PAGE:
Viagogo’s $4.05bn acquisition of StubHub has been slammed as “outrageous” by opponents of the secondary ticketing market.

The mega deal, which has stunned the live entertainment industry, was announced by Viagogo and eBay on Monday. The two parties said it is likely to close by the end of the first quarter of 2020, subject to regulatory approval.

Both Viagogo and StubHub have attracted the focus of regulators in recent years, with the former in particular having been criticised and sanctioned by watchdogs in the UK and other jurisdictions.

The possibility of the two operators coming together to form a secondary ticketing behemoth has raised acute concerns for those who have campaigned against the sector in recent years.

Sharon Hodgson, the chair of the UK’s All Party Parliamentary Group on Ticket Abuse, took to Twitter on Monday afternoon to express her fears for consumers.

Claire Turnham, who set up the Victim of Viagogo campaign group, said regulators should protect consumers by not allowing the deal to proceed.

“Ticket Abuse is rampant. For years fans have been exploited and ripped off by Viagogo,” she told TheTicketingBusiness.

“Given the news they now plan to dominate the market by buying Stubhub we urge the regulators to stop this deal dead in its tracks before they are allowed to cause even more misery and mayhem.

“The reality is this will never be a win-win for fans. In stark contrast, by buying Stubhub and dominating the market, Viagogo will be driven to maximise industrial scale profits and exploit fans even more.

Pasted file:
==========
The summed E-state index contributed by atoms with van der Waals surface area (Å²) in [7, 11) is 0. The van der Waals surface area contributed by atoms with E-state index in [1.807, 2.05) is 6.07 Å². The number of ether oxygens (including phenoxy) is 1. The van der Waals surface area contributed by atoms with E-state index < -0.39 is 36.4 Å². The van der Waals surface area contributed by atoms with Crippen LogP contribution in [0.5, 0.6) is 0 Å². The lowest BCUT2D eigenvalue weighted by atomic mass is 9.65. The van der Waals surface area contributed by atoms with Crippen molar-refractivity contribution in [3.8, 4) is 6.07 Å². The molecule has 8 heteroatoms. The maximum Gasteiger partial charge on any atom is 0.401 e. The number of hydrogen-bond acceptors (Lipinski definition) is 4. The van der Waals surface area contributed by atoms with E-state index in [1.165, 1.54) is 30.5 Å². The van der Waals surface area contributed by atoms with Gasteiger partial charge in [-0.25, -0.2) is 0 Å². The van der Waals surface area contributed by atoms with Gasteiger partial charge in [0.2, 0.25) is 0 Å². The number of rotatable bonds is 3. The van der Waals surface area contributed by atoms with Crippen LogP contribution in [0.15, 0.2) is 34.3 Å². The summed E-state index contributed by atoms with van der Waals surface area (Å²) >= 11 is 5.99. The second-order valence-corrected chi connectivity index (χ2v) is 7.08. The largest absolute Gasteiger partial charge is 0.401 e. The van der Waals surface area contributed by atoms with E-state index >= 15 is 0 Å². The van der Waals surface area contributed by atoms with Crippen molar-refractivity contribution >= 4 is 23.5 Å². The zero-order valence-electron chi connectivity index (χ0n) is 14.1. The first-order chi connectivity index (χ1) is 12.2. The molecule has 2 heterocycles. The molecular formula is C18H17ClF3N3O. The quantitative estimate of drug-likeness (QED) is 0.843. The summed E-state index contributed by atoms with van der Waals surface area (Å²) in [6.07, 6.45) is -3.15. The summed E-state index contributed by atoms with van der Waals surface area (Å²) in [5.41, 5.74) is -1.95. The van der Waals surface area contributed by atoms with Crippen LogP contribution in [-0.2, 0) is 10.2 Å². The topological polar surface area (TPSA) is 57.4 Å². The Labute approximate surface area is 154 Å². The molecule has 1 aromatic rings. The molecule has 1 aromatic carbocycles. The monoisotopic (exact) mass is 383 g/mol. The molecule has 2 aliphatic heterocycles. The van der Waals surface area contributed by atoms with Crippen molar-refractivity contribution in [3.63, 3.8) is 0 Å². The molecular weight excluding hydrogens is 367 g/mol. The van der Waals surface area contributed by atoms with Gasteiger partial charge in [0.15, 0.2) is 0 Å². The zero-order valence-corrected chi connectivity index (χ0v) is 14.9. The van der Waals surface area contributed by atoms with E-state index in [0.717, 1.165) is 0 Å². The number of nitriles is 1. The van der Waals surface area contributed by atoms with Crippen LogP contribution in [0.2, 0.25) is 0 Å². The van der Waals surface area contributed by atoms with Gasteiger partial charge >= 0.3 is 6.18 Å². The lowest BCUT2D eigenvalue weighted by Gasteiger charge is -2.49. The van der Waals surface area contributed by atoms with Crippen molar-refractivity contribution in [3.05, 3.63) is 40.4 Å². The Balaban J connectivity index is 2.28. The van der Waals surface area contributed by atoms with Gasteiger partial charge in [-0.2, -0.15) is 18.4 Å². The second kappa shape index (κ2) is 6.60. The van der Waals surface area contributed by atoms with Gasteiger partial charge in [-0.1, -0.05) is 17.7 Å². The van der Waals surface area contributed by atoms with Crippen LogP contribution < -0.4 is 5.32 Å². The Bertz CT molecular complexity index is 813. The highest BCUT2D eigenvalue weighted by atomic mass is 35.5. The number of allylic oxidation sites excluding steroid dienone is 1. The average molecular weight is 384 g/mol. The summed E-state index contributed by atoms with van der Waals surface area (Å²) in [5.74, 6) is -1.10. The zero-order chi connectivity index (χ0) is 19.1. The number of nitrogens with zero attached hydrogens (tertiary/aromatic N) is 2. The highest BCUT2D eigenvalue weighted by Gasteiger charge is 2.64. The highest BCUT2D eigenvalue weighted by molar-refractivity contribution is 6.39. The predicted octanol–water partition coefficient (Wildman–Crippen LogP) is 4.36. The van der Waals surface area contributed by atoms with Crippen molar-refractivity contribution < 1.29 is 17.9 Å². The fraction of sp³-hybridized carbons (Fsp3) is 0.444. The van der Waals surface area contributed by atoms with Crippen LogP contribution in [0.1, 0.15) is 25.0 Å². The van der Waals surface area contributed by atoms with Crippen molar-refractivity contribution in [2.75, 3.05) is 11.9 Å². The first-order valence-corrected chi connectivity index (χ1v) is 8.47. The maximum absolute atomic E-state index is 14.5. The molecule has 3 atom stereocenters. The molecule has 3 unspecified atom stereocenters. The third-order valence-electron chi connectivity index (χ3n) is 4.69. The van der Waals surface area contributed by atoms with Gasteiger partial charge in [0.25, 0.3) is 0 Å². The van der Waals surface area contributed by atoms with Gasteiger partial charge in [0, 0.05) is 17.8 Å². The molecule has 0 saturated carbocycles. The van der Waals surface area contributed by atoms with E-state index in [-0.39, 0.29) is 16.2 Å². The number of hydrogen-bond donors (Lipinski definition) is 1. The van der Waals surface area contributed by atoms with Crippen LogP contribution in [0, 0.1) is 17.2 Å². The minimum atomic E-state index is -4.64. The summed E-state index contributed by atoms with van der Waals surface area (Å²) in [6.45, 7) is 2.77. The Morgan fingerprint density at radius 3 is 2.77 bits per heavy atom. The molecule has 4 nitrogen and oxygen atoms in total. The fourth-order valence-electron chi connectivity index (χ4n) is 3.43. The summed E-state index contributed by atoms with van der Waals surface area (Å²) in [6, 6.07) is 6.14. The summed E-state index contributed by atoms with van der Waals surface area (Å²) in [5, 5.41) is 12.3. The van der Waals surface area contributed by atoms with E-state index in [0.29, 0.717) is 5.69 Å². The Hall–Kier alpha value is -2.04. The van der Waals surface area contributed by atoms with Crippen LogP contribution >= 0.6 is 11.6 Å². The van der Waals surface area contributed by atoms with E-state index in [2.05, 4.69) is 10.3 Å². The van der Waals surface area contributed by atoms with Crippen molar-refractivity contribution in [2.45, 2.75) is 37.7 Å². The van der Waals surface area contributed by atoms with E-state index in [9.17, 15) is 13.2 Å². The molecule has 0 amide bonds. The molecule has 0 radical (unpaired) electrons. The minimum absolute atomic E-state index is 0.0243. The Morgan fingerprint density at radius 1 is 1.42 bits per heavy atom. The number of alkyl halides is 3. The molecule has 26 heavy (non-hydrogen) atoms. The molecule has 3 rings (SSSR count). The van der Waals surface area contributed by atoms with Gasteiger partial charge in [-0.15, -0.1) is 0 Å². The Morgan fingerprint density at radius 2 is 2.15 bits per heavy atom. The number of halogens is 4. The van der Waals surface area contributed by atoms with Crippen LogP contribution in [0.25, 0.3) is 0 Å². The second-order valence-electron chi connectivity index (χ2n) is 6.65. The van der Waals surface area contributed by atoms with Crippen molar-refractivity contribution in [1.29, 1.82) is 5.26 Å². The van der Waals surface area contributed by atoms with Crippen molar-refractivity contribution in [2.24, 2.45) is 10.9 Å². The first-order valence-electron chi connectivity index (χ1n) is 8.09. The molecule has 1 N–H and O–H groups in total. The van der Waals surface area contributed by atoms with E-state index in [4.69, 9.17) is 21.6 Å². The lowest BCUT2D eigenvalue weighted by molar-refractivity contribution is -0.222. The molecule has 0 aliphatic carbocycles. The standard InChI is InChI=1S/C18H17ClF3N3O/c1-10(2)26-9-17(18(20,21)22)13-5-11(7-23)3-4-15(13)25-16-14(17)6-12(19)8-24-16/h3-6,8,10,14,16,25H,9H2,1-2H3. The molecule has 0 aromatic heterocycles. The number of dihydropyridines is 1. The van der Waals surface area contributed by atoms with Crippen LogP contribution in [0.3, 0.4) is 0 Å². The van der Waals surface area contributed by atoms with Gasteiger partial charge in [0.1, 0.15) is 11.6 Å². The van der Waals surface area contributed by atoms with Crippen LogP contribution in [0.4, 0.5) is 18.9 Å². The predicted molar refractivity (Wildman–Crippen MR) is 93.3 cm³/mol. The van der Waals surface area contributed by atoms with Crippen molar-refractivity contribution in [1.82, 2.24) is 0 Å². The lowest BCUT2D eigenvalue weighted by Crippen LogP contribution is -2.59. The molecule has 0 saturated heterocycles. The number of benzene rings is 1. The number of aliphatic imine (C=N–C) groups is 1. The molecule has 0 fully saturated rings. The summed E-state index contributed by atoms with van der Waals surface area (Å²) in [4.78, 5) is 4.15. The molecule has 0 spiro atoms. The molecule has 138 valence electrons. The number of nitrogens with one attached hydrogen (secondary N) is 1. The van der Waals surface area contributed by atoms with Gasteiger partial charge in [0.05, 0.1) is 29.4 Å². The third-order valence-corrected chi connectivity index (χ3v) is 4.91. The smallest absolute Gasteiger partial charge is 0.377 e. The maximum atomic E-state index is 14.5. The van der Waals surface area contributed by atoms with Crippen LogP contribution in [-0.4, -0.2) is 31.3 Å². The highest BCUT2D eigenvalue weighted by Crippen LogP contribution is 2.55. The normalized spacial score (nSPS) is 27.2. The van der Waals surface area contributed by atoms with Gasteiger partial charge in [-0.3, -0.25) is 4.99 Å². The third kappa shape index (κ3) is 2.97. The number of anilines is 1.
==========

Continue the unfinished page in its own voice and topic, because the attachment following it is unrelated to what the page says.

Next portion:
“It’s fans who will end up paying the off-the-scale costs of buying Stubhub. Viagogo’s desire to dominate the market will likely only lead to more exploitation, rip offs and misery. Our consistent advice is to only buy tickets from sites which are ethical and authorised.”

While some see the acquisition as evidence of Viagogo’s aggressive strategy, others suggest it is a defensive play.

“This feels like a desperate move from both parties,” Adam Webb, of Fanfair Alliance, told TheTicketingBusiness. “However, news of this acquisition should be a major concern for both audiences and music businesses – especially if Viagogo, a company that recently had a court order hanging over its head uses this process as an attempt to detoxify its brand.

“FanFair will be writing to UK regulators and politicians, and we reiterate our advice to music fans to avoid these sites.”

The UK’s competition regulator suspended preparations for court action against Viagogo earlier this year after the company finally made its ticketing information transparent to customers. The CMA ruled that Viagogo had finally addressed its outstanding concerns about how it presents important information to its customers, claiming it is “worlds apart from the one they faced before the CMA took action.”